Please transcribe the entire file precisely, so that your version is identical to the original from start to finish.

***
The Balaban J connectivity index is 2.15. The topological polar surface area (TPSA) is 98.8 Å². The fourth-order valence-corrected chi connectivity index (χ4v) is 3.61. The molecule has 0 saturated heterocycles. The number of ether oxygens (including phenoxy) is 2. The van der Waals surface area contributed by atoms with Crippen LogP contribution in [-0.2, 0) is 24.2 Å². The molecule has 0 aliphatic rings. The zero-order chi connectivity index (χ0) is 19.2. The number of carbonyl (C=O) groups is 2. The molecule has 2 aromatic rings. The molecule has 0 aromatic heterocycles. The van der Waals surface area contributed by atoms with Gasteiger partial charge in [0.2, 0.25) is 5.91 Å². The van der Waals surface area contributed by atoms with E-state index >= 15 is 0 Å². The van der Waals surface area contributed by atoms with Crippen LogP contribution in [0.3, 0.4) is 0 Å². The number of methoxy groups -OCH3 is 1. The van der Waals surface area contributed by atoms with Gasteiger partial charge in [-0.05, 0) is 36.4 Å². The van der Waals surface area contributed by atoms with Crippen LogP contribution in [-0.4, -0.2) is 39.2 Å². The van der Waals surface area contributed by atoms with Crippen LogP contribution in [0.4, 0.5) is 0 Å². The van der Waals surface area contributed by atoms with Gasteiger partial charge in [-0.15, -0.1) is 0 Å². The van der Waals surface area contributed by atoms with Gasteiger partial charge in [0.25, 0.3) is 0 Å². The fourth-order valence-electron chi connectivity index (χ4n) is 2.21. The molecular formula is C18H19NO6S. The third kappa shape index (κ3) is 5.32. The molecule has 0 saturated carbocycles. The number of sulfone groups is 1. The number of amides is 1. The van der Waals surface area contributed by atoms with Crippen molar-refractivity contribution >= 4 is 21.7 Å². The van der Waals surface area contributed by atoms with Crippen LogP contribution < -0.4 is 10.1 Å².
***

The Balaban J connectivity index is 2.15. The topological polar surface area (TPSA) is 98.8 Å². The fourth-order valence-corrected chi connectivity index (χ4v) is 3.61. The molecule has 0 saturated heterocycles. The number of ether oxygens (including phenoxy) is 2. The van der Waals surface area contributed by atoms with Crippen LogP contribution in [-0.2, 0) is 24.2 Å². The molecule has 0 aliphatic rings. The zero-order chi connectivity index (χ0) is 19.2. The number of carbonyl (C=O) groups is 2. The molecule has 2 aromatic rings. The molecule has 0 aromatic heterocycles. The van der Waals surface area contributed by atoms with Gasteiger partial charge in [0.2, 0.25) is 5.91 Å². The van der Waals surface area contributed by atoms with E-state index >= 15 is 0 Å². The van der Waals surface area contributed by atoms with Crippen LogP contribution in [0.3, 0.4) is 0 Å². The number of methoxy groups -OCH3 is 1. The van der Waals surface area contributed by atoms with Gasteiger partial charge in [-0.05, 0) is 36.4 Å². The van der Waals surface area contributed by atoms with Crippen LogP contribution in [-0.4, -0.2) is 39.2 Å². The van der Waals surface area contributed by atoms with Crippen LogP contribution in [0.4, 0.5) is 0 Å². The van der Waals surface area contributed by atoms with Gasteiger partial charge in [-0.15, -0.1) is 0 Å². The van der Waals surface area contributed by atoms with Gasteiger partial charge in [0.25, 0.3) is 0 Å². The fourth-order valence-electron chi connectivity index (χ4n) is 2.21. The molecular formula is C18H19NO6S. The third kappa shape index (κ3) is 5.32. The molecule has 0 saturated carbocycles. The number of sulfone groups is 1. The number of amides is 1. The van der Waals surface area contributed by atoms with Crippen molar-refractivity contribution >= 4 is 21.7 Å². The van der Waals surface area contributed by atoms with Crippen LogP contribution < -0.4 is 10.1 Å².